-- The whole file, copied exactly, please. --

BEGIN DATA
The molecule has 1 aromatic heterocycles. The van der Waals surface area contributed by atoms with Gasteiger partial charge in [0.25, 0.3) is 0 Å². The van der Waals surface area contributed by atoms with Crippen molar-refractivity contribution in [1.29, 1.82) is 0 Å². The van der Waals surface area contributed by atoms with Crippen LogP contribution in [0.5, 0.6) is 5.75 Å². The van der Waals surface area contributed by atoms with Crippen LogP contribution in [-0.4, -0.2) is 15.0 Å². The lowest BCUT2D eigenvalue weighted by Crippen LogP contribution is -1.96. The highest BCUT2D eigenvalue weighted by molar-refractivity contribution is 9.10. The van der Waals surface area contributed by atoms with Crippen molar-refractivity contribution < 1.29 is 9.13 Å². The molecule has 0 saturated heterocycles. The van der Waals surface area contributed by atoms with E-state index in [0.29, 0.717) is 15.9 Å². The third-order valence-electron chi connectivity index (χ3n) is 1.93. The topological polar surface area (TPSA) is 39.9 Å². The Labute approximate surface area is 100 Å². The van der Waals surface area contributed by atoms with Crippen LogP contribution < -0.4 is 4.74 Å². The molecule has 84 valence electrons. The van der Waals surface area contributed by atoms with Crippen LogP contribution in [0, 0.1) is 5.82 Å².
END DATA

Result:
The molecule has 1 aromatic heterocycles. The van der Waals surface area contributed by atoms with Gasteiger partial charge in [0.25, 0.3) is 0 Å². The van der Waals surface area contributed by atoms with Crippen molar-refractivity contribution in [1.29, 1.82) is 0 Å². The van der Waals surface area contributed by atoms with Crippen LogP contribution in [0.5, 0.6) is 5.75 Å². The van der Waals surface area contributed by atoms with Crippen LogP contribution in [-0.4, -0.2) is 15.0 Å². The lowest BCUT2D eigenvalue weighted by Crippen LogP contribution is -1.96. The highest BCUT2D eigenvalue weighted by molar-refractivity contribution is 9.10. The van der Waals surface area contributed by atoms with Crippen molar-refractivity contribution < 1.29 is 9.13 Å². The molecule has 0 saturated heterocycles. The van der Waals surface area contributed by atoms with E-state index in [0.29, 0.717) is 15.9 Å². The third-order valence-electron chi connectivity index (χ3n) is 1.93. The topological polar surface area (TPSA) is 39.9 Å². The Labute approximate surface area is 100 Å². The van der Waals surface area contributed by atoms with Crippen LogP contribution < -0.4 is 4.74 Å². The molecule has 84 valence electrons. The van der Waals surface area contributed by atoms with Crippen LogP contribution in [0, 0.1) is 5.82 Å².